Shunto J. Kobayashi

Ph.D. Candidate in Economics
California Institute of Technology

I am a Ph.D. candidate in Economics at California Institute of Technology with research interests in Empirical Industrial Organization and Econometrics.

My main research agenda examines the effects of market mechanisms and information structures on firms’ strategic behaviors, especially within digital markets. I have focused on the online advertising industry, which presents a rich landscape for my research due to its unique market mechanism and reliance on online data for advertising.

I am also interested in analyzing consumer behavior by integrating economic experiments with structural econometric methods to account for deviations from classical economic models.

I will be joining Boston University (Questrom) as an Assistant Professor of Marketing in Fall 2024.


Job-Market Paper

  1. Dynamic Auctions with Budget-Constrained Bidders: Evidence from the Online Advertising Market
    with Miguel Alcobendas (Yahoo)
    When price discovery is necessary for time-sensitive goods, a common practice is to conduct an auction for each item sequentially, but dynamic incentives can lead to behavior distinct from static settings. We provide a novel empirical analysis of a large-scale sequential market that employs auctions to allocate objects to firms with budget constraints, leveraging a unique proprietary dataset of the online advertising market. In this market, because of their short-run budget constraints, participants face a tradeoff between winning auctions immediately or holding out for later opportunities. This dynamic incentive prompts them to adjust their entry rates and bidding strategies accordingly. We develop and estimate a finite-horizon dynamic game between bidders with heterogeneous budgets facing a sequence of simultaneous auctions to quantify this incentive and analyze its implication in competition and auction design. We find that a substantial markdown occurs due to the dynamic incentives arising from budget constraints, and this markdown varies significantly among bidders with different budgets. Using the estimated structural model, we provide a counterfactual simulation comparing the first-price and second-price formats. Unlike the standard environment, we find that dynamics and heterogeneous budgets lead to a significant disparity in the welfare distributions under them. This highlights that even a seemingly simple mechanism choice can have competitive implications in such a dynamic environment.

Working Papers

  1. The Impact of Privacy Protection on Online Advertising Markets
    with Miguel Alcobendas (Yahoo), Ke Shi (Caltech), Matthew Shum (Caltech)
    Accepted for presentation at EC '23
    Revise and Resubmit at the Review of Economic Studies
    Online privacy protection has gained momentum in recent years and spurred both government regulations and private-sector initiatives. A centerpiece of this movement is the removal of third-party cookies, which are widely employed to track online user behavior and implement targeted ads, from web browsers. Using banner ad auction data from Yahoo, we study the effect of a third-party cookie ban on the online advertising market. We first document stylized facts about the value of third-party cookies to advertisers. Adopting a structural approach to recover advertisers' valuations from their bids in these auctions, we simulate a few counterfactual scenarios to quantify the impact of Google's plan to phase out third-party cookies from Chrome, its market-leading browser. Our counterfactual analysis suggests that an outright ban would reduce publisher revenue by 54% and advertiser surplus by 40%. The introduction of alternative tracking technologies under Google's Privacy Sandbox initiative would recoup part of the loss. In either case, we find that big tech firms can leverage their informational advantage over their competitors and gain a larger surplus from the ban.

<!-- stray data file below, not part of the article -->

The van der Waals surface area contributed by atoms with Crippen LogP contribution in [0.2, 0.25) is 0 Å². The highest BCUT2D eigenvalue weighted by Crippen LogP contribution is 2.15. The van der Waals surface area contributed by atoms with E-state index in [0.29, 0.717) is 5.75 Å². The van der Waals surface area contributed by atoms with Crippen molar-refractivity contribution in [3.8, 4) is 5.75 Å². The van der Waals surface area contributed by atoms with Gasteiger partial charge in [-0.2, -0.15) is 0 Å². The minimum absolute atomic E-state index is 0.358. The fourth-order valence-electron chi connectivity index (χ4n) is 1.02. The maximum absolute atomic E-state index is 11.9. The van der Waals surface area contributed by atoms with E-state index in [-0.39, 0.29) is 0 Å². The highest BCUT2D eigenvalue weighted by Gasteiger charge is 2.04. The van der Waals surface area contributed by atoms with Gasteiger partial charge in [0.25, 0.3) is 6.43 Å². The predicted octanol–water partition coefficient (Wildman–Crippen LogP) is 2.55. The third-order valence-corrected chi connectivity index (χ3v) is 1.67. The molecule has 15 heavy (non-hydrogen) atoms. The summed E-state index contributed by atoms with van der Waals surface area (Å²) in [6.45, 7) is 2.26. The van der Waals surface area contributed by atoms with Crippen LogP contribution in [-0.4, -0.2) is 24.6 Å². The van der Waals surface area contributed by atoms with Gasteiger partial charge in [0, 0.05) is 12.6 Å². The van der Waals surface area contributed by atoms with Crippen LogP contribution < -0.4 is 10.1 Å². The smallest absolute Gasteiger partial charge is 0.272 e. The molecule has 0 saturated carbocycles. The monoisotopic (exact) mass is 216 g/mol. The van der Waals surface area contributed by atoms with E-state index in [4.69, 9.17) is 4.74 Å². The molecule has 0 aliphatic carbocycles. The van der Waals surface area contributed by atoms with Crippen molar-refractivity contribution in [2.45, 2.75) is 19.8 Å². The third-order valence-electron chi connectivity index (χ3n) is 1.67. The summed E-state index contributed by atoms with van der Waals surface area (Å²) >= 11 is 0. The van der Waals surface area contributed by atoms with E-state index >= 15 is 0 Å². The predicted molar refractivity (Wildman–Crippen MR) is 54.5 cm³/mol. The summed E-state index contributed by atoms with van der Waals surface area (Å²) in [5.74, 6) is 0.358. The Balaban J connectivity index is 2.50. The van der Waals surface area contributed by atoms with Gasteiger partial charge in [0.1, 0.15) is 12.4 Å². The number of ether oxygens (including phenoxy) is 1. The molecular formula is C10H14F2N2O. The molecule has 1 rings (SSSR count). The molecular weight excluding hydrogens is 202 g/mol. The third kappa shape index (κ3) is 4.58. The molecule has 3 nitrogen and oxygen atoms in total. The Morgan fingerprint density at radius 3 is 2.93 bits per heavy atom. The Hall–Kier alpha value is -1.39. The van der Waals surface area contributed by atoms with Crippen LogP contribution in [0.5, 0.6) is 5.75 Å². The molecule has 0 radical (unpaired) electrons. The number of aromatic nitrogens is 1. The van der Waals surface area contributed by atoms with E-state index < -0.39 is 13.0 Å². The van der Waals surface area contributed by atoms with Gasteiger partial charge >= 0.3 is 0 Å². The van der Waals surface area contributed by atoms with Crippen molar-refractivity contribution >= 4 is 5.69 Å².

2. Robust Estimation of Risk Preferences
    with Aldo Lucia (Caltech, his JMP)
    Economic models have been successful at rationalizing specific empirical findings, but their ability to concurrently explain multiple behaviors remains limited. In this paper, we illustrate this issue by conducting an experiment with 500 participants that studies two classical behaviors inconsistent with Expected Utility: the common ratio effect and preferences for randomization. The lack of generalizability of leading economic models across these two behaviors calls for the development of new empirical strategies to make predictions. Motivated by this observation, we introduce a novel empirical approach that enables us to predict behavior under risk without leaning on specific decision models. We further demonstrate that this method offers more accurate out-of-sample predictions about behaviors under risk, both inside and outside laboratory settings, than leading economic models and machine learning algorithms.

Conference Presentations